Nepal PM to quit Saturday

August 10th, 2011 - 9:59 pm ICT by IANS  

Kathmandu, Aug 10 (IANS) Nepal’s six-month-old communist-led coalition government is poised to fall, with Prime Minister Jhala Nath Khanal informing parliament Wednesday that he would step down Saturday.

The embattled communist leader, fighting demands by the opposition for his resignation since May, when his government failed to promulgate a new constitution, told the house that he would resign Saturday as per a pledge made earlier.

In the pledge, Khanal, who has been resisting the demand for his exit, had said he would step down if he failed to take the obstructed peace process forward by Saturday.

With the peace process stuck, it seemed time was running out for the veteran leader who in February deserted his old allies to form a new government with help from the Maoist party.

Khanal, reported to be suffering from fever and diarrhoea, did not himself appear in parliament Wednesday but entrusted Deputy Prime Minister Bharat Mohan Adhikari to read out his letter.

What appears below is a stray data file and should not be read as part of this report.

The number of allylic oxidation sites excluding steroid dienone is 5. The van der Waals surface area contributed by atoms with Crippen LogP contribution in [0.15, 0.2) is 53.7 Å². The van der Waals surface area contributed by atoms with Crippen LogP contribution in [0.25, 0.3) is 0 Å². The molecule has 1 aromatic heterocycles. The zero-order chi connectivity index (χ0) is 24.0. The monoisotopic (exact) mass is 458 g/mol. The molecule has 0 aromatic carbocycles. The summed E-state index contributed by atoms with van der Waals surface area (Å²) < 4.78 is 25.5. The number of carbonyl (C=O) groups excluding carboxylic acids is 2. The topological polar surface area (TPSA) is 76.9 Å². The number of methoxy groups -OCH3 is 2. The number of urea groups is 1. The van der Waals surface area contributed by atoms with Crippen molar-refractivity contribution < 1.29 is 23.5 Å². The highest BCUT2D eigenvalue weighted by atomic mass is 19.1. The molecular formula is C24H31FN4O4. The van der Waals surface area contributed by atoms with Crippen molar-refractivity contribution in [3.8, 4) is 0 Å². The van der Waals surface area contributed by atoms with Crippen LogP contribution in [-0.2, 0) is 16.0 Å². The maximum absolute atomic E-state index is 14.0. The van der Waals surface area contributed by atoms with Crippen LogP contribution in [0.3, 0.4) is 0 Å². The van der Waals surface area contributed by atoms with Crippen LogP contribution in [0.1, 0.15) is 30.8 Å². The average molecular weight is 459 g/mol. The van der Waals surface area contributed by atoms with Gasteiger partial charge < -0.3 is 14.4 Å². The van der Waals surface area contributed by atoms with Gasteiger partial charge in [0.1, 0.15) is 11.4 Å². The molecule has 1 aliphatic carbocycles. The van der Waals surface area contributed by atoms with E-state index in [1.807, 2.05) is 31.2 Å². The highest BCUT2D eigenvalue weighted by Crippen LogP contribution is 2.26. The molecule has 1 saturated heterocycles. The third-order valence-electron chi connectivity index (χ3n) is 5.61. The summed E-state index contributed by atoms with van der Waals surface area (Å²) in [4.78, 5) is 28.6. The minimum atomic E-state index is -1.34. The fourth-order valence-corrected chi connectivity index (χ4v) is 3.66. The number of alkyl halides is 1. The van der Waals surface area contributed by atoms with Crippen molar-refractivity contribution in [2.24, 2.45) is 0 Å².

The opposition Nepali Congress party, that had been preventing parliament from convening since last month to pressure Khanal into quitting, was appeased by the letter and allowed the house to sit Wednesday.

However, even if Khanal resigns, the formation of a new government - the fifth in four years - may not be an easy task.

Though Maoist deputy chief and former finance minister Baburam Bhattarai is being projected by his followers as Nepal’s new prime minister-in-waiting, it remains to be seen if Maoist chief Pushpa Kamal Dahal Prachanda will accept that.

The Nepali Congress is also saying it should be allowed to head the new government since the Maoists and the Communists have already had a go at it.

There has been an internal fight among its top leaders with former prime minister Sher Bahadur Deuba now trying to stake his claim over his party peer and former prime ministerial candidate Ram Chandra Poudel.

Last time, it took seven months and 17 rounds of elections for Nepal’s parliament to elect a new prime minister.

The new turmoil comes with just three weeks left for the government to unveil a new constitution.

However, it is certain that the government will fail to do so by Aug 31, even though the deadline was extended twice.

A huge question mark hangs over the validity of parliament and the government after that especially as Nepal’s Supreme Court this year ruled that the state cannot prolong the deadline eternally.

(Sudeshna Sarkar can be contacted at

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